On 12 March 1996 a woman from Bristol who was violently attacked, raped and robbed won £4,000 compensation from the Criminal Injuries Compensation Board (CICB.) The CICB had initially refused her compensation because she had convictions related to prostitution.
Ms X was raped in July 1994. Despite knowing that the police and courts were likely to be biased against her because of her occupation, she reported to the police out of concern for other women who may be attacked by the same man. The rapist was sentenced to four years for rape and four years for robbery to run concurrently. But Ms X’s suffering and courage were dismissed by the CICB which in July 1995 turned down her application for compensation in spite of recognising that her convictions ‘ have nothing whatsoever to do with the incident which gives rise to the application’ and that “notwithstanding her way of life, she is entitled to say no and no one is entitled to assault her as she was assaulted on this occasion”.
Ms X Is glad to receive some financial recognition of the attack she suffered but the delay and extra stress of having to appeal the CICB initial refusal in order to get justice has made it much harder to recover.
Ms X Is not the first prostitute woman to be refused compensation. Margaret Shields was refused compensation for her daughter’s murder on the grounds that she was a prostitute. She is also appealing.
In 1982, the English Collective of Prostitutes and Women Against Rape picketed the CICB for refusing compensation to a Yorkshire Ripper survivor, a Black woman, on the grounds that she had “misled the police “ and “provoked the attack upon her” because she was a prostitute. She was granted 217,500 on appeal.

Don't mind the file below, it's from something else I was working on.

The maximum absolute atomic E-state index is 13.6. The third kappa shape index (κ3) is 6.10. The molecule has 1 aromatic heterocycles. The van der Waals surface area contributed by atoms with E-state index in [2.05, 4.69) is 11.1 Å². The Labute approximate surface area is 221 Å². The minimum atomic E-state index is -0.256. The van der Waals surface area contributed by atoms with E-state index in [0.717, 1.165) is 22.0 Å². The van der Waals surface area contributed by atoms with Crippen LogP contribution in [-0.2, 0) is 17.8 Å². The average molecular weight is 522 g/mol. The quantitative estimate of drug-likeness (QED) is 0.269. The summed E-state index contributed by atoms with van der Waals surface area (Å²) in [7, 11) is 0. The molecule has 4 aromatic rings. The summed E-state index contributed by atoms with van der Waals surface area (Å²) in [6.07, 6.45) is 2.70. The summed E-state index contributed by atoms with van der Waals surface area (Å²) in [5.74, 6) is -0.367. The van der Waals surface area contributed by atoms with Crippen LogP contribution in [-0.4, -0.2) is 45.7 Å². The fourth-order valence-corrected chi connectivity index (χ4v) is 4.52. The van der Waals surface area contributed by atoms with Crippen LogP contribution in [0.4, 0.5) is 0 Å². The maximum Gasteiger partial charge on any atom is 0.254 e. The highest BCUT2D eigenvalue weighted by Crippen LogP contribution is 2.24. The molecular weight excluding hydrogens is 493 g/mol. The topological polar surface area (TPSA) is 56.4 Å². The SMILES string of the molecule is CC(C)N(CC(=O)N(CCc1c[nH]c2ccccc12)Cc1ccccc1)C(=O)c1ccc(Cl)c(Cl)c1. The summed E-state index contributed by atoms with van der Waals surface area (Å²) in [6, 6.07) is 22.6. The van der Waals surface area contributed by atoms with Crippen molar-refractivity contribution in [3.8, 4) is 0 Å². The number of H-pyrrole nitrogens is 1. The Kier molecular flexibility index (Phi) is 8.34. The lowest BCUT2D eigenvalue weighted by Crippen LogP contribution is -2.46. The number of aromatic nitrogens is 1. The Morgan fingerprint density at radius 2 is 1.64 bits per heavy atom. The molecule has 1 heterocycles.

The CICB has discretionary power to refuse compensation if they consider that “an applicant’s character and conduct make an award inappropriate.” This has been used not only against prostitute women but against women who have a record for shop‑lifting or other unrelated offences or a history of mental illness.
In using its discretionary powers to deny or reduce compensation in this way, the CICB is increasingly out of step with public opinion and even with the courts. In the recent successful private prosecution brought by two prostitute women the judge said that working as a prostitute can make women particularly vulnerable to attack and that therefore they are particularly deserving of protection.
Paragraph 6(c) on Character and Conduct must to be dropped from the CICB guidelines. Compensation should be based on evidence about the attack suffered not on prejudices and value judgements about the victim’s occupation or “way of life”. sex, race, class, disability, immigration or other legal status, age, sexual preference, etc.
We are also calling for the Criminal Injuries Compensation Bill to be scrapped. The new scheme introduced by Michael Howard which is due to come into effect in April will cut the compensation for victims by applying a rigid formula or “tariff” for Injures – £7,500 for rape and only £8,000 for sexual abuse. This is much lower than what we have been able to win for some victims. A woman whose husband was convicted of raping her applied for compensation with our help, and was awarded £225,000. Last week, a woman we represented whose attacker was not prosecuted, was awarded £9,000. Under the tariff scheme both would have got £7,500.
Howard accuses anyone who opposes his dangerous law and order policies of being “the criminal’s friend”. His compensation Bill is one more example that he is the “victim’s enemy”.
18 March 1996